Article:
What Happens to Your Social Security Benefits When You Die?

by Tom Streissguth

    The Social Security program pays retirement benefits to workers who have paid in to the system over the years through payroll deductions. At age 62, as of publication, you can begin collecting Social Security benefits; if you delay benefits, you can collect a larger monthly amount. If you die while drawing Social Security, your benefits will cease, but your survivors may be entitled to receive benefits based on your work history instead of their own.

    Although you might have paid a substantial amount into Social Security, the agency does not keep your money in an individual account in the same way as a bank or pension plan keeps a savings account. As long as you remain alive, you continue drawing benefits based on your work record and how much you've earned over your lifetime. Once you die, the benefits cease -- there is no accrued balance that is paid out to your estate or to your survivors. Social Security does not pay benefits for the month of your death.

    If you die with an eligible spouse or dependent children, however, Social Security will pay survivors benefits to them. The amount of a survivor's benefit is based on several factors, most importantly the age at which you began drawing Social Security. Full retirement age is based on the year of your birth, and varies from 65 to 67 years of age. If you have waited until full retirement age, then your survivor may be eligible for the same benefit as you were receiving.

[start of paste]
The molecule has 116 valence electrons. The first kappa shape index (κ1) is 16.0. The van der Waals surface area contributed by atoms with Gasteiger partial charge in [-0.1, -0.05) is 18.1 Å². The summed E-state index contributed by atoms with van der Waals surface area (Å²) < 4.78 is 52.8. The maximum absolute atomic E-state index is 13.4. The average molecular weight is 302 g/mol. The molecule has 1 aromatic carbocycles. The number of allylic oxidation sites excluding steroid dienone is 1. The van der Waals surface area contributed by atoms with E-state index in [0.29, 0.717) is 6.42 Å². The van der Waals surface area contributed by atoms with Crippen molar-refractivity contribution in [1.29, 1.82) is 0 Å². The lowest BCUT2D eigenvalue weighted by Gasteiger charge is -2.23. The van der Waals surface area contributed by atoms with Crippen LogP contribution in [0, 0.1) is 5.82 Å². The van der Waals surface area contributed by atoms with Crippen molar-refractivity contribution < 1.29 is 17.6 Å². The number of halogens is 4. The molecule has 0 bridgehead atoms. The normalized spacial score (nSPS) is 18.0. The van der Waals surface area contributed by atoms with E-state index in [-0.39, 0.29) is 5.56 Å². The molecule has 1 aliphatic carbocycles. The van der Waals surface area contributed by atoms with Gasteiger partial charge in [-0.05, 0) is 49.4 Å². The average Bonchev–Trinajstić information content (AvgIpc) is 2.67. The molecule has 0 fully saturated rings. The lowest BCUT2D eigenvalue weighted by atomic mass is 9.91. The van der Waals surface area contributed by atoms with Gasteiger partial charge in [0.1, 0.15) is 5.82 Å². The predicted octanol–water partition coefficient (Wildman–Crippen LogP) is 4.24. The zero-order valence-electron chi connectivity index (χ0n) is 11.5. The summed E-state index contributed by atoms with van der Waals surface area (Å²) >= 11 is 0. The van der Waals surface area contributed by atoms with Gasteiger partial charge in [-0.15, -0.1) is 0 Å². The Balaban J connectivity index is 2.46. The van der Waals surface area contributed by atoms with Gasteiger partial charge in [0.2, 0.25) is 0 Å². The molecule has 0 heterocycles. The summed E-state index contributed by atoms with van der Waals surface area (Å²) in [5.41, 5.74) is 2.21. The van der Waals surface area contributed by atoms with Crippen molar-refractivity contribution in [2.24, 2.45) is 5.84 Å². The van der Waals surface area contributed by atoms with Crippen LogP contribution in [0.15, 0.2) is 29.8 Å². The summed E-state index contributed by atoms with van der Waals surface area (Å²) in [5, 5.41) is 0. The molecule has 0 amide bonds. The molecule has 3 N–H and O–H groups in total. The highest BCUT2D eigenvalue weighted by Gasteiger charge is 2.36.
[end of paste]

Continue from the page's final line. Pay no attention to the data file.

If you drew early retirement, then your survivor is eligible for the reduced benefit that Social Security was paying you. To draw 100 percent of your benefit, however, your survivor must be at his or her full retirement age when you die. If your survivor has not reached full retirement age, then Social Security reduces the survivor's benefit.

    Social Security makes survivor's benefits available to people as young as 60. The minimum age falls to 50 if the survivor is ruled disabled by Social Security. However, the agency reduces the amount of the benefit for each month remaining until the survivor reaches his or her full retirement age. That amount does not increase as the survivor ages -- it remains the same for the duration of the survivor's life.

    In some cases, workers eligible for Social Security die before collecting any benefits. In this situation, their survivors are also able to collect a full benefit, as long as they wait until full retirement age, and based on whatever the deceased workers' full benefit would have been. The minimum age requirements still apply, and the amount would be reduced for survivors who take the benefit before reaching their full retirement age.

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    About the Author

    Tom Streissguth has worked for over 15 years in the legal field as a writer and legal assistant, and has authored numerous articles on Social Security disability law. He has many nonfiction and reference titles in print, including works for The Gale Group and Lerner. He holds a Bachelor of Arts from Yale University.

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